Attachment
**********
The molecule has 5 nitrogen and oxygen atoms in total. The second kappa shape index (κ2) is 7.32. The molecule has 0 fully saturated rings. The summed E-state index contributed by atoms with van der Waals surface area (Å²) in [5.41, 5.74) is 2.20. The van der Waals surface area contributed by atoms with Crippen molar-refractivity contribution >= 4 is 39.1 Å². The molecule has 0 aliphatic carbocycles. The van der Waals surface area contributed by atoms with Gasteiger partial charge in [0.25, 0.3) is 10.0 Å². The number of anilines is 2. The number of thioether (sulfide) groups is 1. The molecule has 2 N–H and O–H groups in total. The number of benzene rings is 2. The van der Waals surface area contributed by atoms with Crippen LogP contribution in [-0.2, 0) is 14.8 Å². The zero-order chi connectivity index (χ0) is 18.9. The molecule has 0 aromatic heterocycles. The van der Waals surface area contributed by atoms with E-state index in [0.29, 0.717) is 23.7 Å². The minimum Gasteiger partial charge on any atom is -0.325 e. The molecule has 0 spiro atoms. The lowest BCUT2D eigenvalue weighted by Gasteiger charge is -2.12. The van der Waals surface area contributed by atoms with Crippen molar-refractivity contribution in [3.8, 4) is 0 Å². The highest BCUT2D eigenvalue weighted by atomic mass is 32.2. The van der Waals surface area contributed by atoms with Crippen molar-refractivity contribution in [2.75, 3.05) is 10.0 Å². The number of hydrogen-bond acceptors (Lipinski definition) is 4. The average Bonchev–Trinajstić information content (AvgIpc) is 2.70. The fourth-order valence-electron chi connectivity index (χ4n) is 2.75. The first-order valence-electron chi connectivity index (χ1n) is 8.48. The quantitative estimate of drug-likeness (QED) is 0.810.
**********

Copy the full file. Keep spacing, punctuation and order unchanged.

The molecule has 5 nitrogen and oxygen atoms in total. The second kappa shape index (κ2) is 7.32. The molecule has 0 fully saturated rings. The summed E-state index contributed by atoms with van der Waals surface area (Å²) in [5.41, 5.74) is 2.20. The van der Waals surface area contributed by atoms with Crippen molar-refractivity contribution >= 4 is 39.1 Å². The molecule has 0 aliphatic carbocycles. The van der Waals surface area contributed by atoms with Gasteiger partial charge in [0.25, 0.3) is 10.0 Å². The number of anilines is 2. The number of thioether (sulfide) groups is 1. The molecule has 2 N–H and O–H groups in total. The number of benzene rings is 2. The van der Waals surface area contributed by atoms with Crippen LogP contribution in [-0.2, 0) is 14.8 Å². The zero-order chi connectivity index (χ0) is 18.9. The molecule has 0 aromatic heterocycles. The van der Waals surface area contributed by atoms with E-state index in [0.29, 0.717) is 23.7 Å². The minimum Gasteiger partial charge on any atom is -0.325 e. The molecule has 0 spiro atoms. The lowest BCUT2D eigenvalue weighted by Gasteiger charge is -2.12. The van der Waals surface area contributed by atoms with Crippen molar-refractivity contribution in [3.8, 4) is 0 Å². The highest BCUT2D eigenvalue weighted by atomic mass is 32.2. The van der Waals surface area contributed by atoms with Crippen molar-refractivity contribution in [2.75, 3.05) is 10.0 Å². The number of hydrogen-bond acceptors (Lipinski definition) is 4. The average Bonchev–Trinajstić information content (AvgIpc) is 2.70. The fourth-order valence-electron chi connectivity index (χ4n) is 2.75. The first-order valence-electron chi connectivity index (χ1n) is 8.48. The quantitative estimate of drug-likeness (QED) is 0.810.